In the United States, regulated electrical monopolies earn an average of 10.1% return on equity.
Maine state Rep. Seth Berry see this legally bound economic arrangement as one of the major problems with investor-owned utilities.
“Investor-owned utilities really make their money by buying stuff,” Berry told UPI. “More poles, more trucks, more computers.”
“And because they have a total bias towards buying stuff, and not toward hiring people to do smart things, every time you come up with a problem that they need to solve, say like new technology that can save time and money and allow the grid to operatively smartly, their solution is always, rather than a smart grid, something really big, really dumb and really expensive.”
“I’m not casting blame — it is their fiduciary duty to prioritize profits,” Berry said. “The incentives are fundamentally perverse and rigged against our interests.”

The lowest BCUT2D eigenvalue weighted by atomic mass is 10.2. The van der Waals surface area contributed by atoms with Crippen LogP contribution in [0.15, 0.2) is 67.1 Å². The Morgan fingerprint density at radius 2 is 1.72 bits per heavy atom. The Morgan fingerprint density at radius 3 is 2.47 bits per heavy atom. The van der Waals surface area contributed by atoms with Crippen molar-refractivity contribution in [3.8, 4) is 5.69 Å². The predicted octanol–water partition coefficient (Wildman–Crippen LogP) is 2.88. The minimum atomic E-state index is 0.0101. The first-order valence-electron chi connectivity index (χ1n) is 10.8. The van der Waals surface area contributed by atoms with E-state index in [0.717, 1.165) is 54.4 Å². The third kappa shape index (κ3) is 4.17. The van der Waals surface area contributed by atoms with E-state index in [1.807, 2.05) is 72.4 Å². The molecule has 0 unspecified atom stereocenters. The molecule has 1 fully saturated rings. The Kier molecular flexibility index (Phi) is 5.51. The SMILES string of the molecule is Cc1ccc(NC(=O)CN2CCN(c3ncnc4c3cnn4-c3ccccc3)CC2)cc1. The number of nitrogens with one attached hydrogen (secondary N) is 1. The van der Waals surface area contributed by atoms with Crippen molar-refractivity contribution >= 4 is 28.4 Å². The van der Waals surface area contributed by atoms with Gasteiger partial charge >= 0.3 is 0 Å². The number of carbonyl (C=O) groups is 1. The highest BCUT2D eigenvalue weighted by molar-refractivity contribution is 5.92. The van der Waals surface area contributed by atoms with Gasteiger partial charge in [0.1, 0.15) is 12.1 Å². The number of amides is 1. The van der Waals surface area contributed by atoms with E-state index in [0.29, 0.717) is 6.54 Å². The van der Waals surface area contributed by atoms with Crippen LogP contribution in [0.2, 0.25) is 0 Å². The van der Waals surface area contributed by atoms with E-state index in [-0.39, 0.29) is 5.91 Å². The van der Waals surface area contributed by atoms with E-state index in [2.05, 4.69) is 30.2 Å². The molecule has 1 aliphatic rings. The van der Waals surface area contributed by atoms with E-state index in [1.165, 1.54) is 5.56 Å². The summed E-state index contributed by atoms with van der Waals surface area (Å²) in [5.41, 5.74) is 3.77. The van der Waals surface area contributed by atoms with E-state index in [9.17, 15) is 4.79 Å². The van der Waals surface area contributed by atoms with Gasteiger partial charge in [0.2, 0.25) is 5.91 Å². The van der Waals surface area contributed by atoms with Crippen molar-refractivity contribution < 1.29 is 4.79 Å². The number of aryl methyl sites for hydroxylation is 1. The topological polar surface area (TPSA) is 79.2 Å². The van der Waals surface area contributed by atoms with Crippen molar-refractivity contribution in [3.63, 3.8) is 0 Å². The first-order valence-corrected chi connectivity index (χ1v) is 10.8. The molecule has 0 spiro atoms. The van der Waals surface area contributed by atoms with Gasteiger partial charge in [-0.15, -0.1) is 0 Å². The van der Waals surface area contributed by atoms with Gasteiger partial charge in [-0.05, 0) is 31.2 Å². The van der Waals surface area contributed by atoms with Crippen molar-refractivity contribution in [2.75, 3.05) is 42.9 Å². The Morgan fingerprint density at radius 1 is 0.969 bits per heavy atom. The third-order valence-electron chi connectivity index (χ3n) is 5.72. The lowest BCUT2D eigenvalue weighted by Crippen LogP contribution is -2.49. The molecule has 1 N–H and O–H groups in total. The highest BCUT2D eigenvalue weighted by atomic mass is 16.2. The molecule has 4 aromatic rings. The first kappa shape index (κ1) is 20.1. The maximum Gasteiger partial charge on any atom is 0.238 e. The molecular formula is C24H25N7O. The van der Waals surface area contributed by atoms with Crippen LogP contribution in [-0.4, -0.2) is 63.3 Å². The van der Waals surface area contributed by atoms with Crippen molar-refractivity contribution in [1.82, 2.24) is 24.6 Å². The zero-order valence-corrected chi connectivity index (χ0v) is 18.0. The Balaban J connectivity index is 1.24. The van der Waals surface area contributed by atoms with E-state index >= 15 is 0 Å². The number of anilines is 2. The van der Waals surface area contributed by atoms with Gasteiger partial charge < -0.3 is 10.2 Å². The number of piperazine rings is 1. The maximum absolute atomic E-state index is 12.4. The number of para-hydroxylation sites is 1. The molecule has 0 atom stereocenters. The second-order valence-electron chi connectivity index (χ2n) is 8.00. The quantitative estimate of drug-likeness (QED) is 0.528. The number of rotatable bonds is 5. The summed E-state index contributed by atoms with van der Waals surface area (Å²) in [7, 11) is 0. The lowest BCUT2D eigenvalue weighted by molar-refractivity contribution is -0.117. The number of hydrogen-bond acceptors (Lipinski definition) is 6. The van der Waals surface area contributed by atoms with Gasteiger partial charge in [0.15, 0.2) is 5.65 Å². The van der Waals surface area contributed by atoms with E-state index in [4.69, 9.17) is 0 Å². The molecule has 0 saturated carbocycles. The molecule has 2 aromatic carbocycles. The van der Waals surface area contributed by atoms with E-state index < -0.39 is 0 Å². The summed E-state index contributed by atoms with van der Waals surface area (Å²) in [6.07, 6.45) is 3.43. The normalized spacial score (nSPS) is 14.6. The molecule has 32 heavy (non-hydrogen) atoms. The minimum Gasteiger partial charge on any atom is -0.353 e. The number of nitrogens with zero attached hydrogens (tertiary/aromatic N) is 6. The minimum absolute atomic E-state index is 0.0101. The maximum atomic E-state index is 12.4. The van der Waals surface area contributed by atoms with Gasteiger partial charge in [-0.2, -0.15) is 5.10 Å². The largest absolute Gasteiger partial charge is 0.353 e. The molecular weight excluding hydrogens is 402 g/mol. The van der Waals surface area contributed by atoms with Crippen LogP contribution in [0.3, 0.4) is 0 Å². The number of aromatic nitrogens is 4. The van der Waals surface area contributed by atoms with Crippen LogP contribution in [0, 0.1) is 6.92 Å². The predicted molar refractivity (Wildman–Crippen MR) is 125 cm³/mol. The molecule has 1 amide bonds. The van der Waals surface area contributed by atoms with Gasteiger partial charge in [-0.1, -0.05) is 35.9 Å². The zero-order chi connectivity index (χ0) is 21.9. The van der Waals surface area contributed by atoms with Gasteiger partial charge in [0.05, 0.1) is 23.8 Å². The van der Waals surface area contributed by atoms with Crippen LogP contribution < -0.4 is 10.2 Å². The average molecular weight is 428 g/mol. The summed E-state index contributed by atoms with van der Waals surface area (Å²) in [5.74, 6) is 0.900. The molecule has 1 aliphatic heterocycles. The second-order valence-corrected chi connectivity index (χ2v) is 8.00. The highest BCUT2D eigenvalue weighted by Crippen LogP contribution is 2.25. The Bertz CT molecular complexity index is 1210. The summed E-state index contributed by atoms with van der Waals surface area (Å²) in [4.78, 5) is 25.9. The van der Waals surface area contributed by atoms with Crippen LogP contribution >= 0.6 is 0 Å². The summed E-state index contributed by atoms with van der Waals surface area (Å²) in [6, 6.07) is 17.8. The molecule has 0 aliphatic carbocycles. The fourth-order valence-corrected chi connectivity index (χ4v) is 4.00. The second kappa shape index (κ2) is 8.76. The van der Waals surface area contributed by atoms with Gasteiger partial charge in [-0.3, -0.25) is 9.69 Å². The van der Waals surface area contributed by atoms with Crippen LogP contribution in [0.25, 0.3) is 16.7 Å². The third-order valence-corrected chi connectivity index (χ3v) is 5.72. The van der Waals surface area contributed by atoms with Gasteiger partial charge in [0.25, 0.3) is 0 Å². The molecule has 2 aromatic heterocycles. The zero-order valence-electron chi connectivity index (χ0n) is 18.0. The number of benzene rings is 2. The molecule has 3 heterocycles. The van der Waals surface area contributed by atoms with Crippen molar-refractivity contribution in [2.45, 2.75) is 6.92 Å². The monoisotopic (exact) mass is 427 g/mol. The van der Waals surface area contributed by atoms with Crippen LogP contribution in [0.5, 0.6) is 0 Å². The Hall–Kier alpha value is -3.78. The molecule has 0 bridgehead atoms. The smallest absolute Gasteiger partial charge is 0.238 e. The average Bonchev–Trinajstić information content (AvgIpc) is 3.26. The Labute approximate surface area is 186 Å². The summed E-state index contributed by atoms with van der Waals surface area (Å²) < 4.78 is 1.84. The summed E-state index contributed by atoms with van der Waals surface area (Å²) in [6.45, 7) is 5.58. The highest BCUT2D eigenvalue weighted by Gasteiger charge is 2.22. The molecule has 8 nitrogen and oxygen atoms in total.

Berry likens the power grid to a road system for electricity.
“If we were to turn over our road network to a foreign for-profit monopoly, would we have an efficient road network and would it work in the best interest of citizens?”
Though plenty of the utilities’ revenue pays the salaries and wages of Mainers, the profits guaranteed to Central Maine Power and Versant don’t stay in the Pine Tree State.
That’s because the two utilities are owned by foreign companies: Versant by Emera, a Canadian Crown corporation; and Central Maine Power by Avangrid, a company in which Spain-based energy giant Iberdrola holds a majority stake.
Our Power wants to buy back the electric system’s roads and keep Mainers’ money in Maine.
“We want to own the infrastructure,” said Grohoski. “It’s like buying a house at an affordable interest rate instead of renting forever.”
Public power isn’t a panacea